It goes without saying that the Ravens defense is not going to match the production of last year’s No. 1 ranked unit. Almost everyone knew this going into the season, but the hope was that the emergence of young players and offseason acquisitions would help mitigate the losses of Eric Weddle, C.J. Mosley, Terrell Suggs, and Za’Darius Smith. So far, this hasn’t exactly been the case, although it’s hard to attribute these free agent departures as the reason for Baltimore’s defensive struggles.
The secondary, absent Jimmy Smith and Tavon Young, have given up multiple big plays against the Cardinals, Chiefs, and Browns. Marlon Humphrey has done his part, but the play of Earl Thomas, Tony Jefferson, Brandon Carr, and Anthony Averett has been up-and-down. Baltimore’s defense is designed to be man-to-man on the outside with Thomas roaming in the secondary, but DC “Wink” Martindale has played more zone coverage than usual and the returns have been not so good. The play of the linebackers has been inconsistent and Baltimore has gotten virtually no pass-rushing help from Chris Wormley, Brandon Williams, and Patrick Ricard on the interior. SImply put: lots of problems with unknown solutions.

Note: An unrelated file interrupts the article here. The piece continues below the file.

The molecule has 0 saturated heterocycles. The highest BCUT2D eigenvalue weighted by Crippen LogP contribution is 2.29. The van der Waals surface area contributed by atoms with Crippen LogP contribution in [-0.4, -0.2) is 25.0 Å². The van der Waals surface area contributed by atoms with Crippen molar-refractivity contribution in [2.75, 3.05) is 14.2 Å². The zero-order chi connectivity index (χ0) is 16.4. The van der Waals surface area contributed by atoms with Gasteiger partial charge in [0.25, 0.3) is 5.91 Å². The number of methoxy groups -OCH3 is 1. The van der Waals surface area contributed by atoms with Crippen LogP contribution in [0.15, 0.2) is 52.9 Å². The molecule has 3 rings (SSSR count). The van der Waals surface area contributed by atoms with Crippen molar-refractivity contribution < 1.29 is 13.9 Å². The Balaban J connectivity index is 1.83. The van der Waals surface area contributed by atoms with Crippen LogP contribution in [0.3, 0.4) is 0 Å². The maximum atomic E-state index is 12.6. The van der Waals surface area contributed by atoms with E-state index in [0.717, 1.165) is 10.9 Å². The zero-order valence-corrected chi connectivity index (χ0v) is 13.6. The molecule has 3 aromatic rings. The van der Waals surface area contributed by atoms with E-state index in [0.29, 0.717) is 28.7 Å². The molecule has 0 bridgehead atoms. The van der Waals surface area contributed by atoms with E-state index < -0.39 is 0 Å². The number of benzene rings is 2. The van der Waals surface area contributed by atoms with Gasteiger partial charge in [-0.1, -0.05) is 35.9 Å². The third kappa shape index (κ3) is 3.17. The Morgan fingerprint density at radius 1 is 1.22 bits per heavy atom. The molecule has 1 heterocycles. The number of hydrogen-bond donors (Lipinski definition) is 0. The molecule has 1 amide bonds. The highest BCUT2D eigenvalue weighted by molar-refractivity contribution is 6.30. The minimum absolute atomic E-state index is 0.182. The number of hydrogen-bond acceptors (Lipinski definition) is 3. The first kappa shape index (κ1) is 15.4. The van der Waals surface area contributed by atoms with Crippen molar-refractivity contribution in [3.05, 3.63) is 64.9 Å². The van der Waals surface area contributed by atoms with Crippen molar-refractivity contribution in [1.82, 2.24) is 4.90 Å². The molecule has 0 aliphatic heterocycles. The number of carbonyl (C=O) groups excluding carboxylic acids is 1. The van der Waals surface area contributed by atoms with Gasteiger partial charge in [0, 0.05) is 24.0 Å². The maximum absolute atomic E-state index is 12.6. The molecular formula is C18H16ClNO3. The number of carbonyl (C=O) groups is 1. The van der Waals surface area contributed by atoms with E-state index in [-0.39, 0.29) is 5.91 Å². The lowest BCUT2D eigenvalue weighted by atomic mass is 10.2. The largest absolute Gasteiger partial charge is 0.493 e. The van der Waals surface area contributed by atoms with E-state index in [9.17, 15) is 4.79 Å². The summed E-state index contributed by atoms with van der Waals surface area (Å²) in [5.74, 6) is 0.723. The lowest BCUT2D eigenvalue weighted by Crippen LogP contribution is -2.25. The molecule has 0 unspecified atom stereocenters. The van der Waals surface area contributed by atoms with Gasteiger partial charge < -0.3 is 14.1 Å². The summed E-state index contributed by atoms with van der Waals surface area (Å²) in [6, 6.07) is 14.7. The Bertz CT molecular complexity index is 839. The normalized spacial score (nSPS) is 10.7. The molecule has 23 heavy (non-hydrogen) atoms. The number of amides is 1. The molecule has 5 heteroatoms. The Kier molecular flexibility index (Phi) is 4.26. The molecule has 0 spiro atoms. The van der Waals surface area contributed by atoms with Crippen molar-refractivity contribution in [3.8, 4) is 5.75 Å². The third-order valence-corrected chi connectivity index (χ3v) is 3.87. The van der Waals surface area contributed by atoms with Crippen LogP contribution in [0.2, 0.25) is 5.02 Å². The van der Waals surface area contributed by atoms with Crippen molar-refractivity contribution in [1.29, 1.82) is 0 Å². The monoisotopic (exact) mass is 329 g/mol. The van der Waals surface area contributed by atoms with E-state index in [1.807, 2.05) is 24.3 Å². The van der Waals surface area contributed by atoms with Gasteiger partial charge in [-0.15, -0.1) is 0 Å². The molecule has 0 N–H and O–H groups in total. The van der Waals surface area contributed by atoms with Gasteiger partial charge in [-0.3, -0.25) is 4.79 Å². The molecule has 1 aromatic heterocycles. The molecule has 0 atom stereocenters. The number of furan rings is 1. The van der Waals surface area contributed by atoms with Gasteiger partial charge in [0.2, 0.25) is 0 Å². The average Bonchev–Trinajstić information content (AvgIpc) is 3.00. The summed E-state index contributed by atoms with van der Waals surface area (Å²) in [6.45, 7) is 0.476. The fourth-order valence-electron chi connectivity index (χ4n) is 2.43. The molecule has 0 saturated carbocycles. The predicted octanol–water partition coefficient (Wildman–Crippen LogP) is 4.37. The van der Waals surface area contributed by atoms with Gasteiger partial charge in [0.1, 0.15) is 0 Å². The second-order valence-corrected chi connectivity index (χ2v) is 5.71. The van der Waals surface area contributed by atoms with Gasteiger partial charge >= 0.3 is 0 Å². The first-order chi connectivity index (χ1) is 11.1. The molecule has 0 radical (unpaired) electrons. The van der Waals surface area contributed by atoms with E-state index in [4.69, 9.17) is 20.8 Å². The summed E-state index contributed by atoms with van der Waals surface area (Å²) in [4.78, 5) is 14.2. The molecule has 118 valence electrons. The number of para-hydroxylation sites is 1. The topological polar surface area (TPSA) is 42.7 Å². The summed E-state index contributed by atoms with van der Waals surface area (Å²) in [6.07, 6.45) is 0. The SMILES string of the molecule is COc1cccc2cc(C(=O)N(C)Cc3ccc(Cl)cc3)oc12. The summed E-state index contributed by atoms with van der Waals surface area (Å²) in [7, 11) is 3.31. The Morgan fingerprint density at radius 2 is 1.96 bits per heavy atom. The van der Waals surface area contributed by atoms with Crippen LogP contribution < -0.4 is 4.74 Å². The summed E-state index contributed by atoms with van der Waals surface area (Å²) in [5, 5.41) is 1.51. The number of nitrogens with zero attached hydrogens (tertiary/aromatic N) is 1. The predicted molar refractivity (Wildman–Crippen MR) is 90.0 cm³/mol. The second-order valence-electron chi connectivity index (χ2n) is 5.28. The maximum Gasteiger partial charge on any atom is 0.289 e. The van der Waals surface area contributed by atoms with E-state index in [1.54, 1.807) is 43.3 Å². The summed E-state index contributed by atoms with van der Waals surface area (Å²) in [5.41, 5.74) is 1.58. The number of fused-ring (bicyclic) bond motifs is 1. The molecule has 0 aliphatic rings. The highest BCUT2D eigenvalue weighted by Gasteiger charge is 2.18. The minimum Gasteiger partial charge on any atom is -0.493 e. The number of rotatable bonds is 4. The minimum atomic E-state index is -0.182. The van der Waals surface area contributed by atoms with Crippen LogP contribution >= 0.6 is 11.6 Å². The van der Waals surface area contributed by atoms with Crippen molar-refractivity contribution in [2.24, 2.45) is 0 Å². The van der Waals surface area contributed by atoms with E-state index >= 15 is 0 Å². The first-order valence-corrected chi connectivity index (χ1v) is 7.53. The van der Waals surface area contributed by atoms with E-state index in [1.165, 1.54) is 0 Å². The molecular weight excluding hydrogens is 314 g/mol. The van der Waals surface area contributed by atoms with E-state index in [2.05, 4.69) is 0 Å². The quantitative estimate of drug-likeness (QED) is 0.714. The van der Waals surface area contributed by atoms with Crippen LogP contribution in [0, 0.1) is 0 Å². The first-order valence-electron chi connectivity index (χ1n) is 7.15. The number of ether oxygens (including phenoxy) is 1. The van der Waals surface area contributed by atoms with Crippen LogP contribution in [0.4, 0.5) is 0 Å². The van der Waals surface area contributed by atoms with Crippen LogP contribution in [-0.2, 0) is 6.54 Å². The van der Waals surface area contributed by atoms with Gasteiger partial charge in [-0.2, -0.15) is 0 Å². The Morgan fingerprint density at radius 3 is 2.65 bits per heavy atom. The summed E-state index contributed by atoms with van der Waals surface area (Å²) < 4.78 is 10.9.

5) The Ravens aren’t who we thought they were
For years, Baltimore’s culture has been soaked in tough, hard-nosed defense and pounding the rock on offense. This is how the Ravens have won games in the past, and they found success with a similar formula last season. However, this team doesn’t appear built to win this style of football at all. In fact, Baltimore’s games have been quite the opposite.
The Ravens offense has put up point totals of 59, 23, 28, and 25 through four weeks and rank near the top of the league in terms of yardage, as well. Their defense, however, faltered against high-powered offenses in Weeks 3 and 4, and Baltimore has allowed 300+ yard passers in three consecutive games, as well as 162-yard rusher in Nick Chubb. We aren’t used to seeing opposing offenses have this much success against the Ravens, and we also aren’t accustomed to seeing Baltimore’s offense possess this much explosiveness.